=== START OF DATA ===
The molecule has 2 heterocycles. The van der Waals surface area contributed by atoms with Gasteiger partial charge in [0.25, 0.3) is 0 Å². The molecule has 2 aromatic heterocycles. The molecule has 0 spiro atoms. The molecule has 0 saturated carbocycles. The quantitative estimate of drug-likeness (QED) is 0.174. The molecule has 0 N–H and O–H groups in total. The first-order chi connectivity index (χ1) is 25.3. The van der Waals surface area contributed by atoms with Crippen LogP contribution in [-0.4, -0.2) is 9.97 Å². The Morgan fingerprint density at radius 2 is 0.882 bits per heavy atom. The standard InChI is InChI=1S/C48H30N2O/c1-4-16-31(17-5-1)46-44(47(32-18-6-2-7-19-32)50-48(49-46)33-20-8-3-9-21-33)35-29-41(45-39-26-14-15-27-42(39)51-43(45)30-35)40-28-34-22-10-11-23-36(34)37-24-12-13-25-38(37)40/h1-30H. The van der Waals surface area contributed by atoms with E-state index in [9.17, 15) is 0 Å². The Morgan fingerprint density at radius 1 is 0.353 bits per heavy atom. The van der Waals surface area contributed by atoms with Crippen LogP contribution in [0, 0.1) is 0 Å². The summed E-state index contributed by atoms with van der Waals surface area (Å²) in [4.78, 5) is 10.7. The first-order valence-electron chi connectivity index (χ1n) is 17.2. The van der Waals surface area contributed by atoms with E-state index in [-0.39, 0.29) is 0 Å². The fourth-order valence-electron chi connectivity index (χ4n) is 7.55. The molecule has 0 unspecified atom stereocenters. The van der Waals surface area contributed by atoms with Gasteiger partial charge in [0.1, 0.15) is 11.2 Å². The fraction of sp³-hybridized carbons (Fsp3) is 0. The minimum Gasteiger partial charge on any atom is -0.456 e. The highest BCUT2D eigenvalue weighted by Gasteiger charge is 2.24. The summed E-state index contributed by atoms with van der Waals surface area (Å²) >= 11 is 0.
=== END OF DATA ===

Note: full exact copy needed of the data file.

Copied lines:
The molecule has 2 heterocycles. The van der Waals surface area contributed by atoms with Gasteiger partial charge in [0.25, 0.3) is 0 Å². The molecule has 2 aromatic heterocycles. The molecule has 0 spiro atoms. The molecule has 0 saturated carbocycles. The quantitative estimate of drug-likeness (QED) is 0.174. The molecule has 0 N–H and O–H groups in total. The first-order chi connectivity index (χ1) is 25.3. The van der Waals surface area contributed by atoms with Crippen LogP contribution in [-0.4, -0.2) is 9.97 Å². The Morgan fingerprint density at radius 2 is 0.882 bits per heavy atom. The standard InChI is InChI=1S/C48H30N2O/c1-4-16-31(17-5-1)46-44(47(32-18-6-2-7-19-32)50-48(49-46)33-20-8-3-9-21-33)35-29-41(45-39-26-14-15-27-42(39)51-43(45)30-35)40-28-34-22-10-11-23-36(34)37-24-12-13-25-38(37)40/h1-30H. The van der Waals surface area contributed by atoms with E-state index in [9.17, 15) is 0 Å². The Morgan fingerprint density at radius 1 is 0.353 bits per heavy atom. The van der Waals surface area contributed by atoms with Crippen LogP contribution in [0, 0.1) is 0 Å². The summed E-state index contributed by atoms with van der Waals surface area (Å²) in [4.78, 5) is 10.7. The first-order valence-electron chi connectivity index (χ1n) is 17.2. The van der Waals surface area contributed by atoms with E-state index in [-0.39, 0.29) is 0 Å². The fourth-order valence-electron chi connectivity index (χ4n) is 7.55. The molecule has 0 unspecified atom stereocenters. The van der Waals surface area contributed by atoms with Gasteiger partial charge in [0.1, 0.15) is 11.2 Å². The fraction of sp³-hybridized carbons (Fsp3) is 0. The minimum Gasteiger partial charge on any atom is -0.456 e. The highest BCUT2D eigenvalue weighted by Gasteiger charge is 2.24. The summed E-state index contributed by atoms with van der Waals surface area (Å²) >= 11 is 0.